Caramany Southern France.  – watercolour20200520_182835The history of these villages and towns teach us everything we need to know about sustainable living and much more. 

We have seen more changes during the past fifty years than in the past five hundred years, and the pace of change continues to speed forward, fuelled by greed.     

Lock Down has taught us (I hope) that we don’t need to charge through life…..that we can and should stop to smell the roses.      That using our hands and creative abilities is key to mental, physical and spiritual wellbeing.    

Saorge – southeastern France.  – watercolour.gouache20200606_122237

My daughter, Christie Reed, sent me this quote.

It definitely speaks to me and offers hope.

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In July I will be going on a VIRTUAL painting trip to the place in Wales where I lived and worked for twelve years.     A place where the beautiful Brecon Beacons and Black Mountains meet.      A place filled with ancient towns, buildings and wisdom.     More about this in the next couple of weeks.

Stay well, stay safe and keep all creative juices flowing.

Janet 🙂

 

 

 

 

 

 

29 thoughts on “The Machine Stops

  1. Judith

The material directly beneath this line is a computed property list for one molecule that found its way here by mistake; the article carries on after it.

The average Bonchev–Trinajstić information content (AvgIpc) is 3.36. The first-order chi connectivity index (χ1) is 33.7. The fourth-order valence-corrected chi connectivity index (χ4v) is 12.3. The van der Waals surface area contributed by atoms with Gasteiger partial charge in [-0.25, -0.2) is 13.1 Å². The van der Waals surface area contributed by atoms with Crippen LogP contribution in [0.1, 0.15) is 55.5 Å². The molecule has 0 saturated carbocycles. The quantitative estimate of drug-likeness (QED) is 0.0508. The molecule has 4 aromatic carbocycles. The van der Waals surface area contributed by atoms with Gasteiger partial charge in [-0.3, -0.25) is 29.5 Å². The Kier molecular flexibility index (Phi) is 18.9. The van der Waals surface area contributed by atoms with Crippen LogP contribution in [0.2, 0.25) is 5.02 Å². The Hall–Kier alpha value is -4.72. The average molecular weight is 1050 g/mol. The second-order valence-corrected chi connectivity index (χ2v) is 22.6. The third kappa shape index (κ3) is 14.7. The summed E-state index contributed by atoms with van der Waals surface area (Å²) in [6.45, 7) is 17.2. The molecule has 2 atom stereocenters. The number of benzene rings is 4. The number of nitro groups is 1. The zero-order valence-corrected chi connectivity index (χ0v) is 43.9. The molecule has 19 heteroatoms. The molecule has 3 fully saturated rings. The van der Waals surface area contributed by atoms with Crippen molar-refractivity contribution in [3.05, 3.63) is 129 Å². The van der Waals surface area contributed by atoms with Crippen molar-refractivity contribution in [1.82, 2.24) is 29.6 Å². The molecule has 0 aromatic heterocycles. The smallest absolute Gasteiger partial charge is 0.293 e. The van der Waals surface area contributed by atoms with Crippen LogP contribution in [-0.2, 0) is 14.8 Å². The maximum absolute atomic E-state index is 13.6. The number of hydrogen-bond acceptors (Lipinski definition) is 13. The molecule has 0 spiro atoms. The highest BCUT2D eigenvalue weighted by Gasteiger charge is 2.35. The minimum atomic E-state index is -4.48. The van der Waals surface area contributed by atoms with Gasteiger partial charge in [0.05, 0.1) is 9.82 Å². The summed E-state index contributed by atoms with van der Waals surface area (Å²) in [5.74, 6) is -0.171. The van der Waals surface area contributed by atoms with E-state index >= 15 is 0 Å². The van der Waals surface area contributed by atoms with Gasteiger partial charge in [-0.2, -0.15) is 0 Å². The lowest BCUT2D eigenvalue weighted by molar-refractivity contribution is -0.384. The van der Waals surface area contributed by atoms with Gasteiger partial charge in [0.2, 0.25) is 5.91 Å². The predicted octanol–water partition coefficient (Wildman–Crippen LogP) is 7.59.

I think the 2020 “lockdown” has brought a lot of important benefits to many people. So much depends on attitude. For my husband and me, life hasn’t really changed. He’s an essential worker, I’m a home-body who doesn’t get out often, and so our lives have gone on much like usual during this pandemic. It’s been interesting, of course, to observe the reactions of others — family members, friends, acquaintances. I have loved the increased availability of cultural events online — more operas, more intimate postings from the symphony, more art classes, more lectures, more tours. That’s the one area where life has been different for us. We missed several symphony performances because they were cancelled; our art clubs haven’t been meeting and a few student art shows were cancelled, too. I will check out “The Machine Stops”. Sci-fi isn’t a genre I read often, but at the moment I’m finishing up “The Island of Dr. Moreau”, one of the monthly picks for a classic book club I belong to. (It’s a Facebook group. Would you want an invitation?” Science-fiction can give us some interesting insights.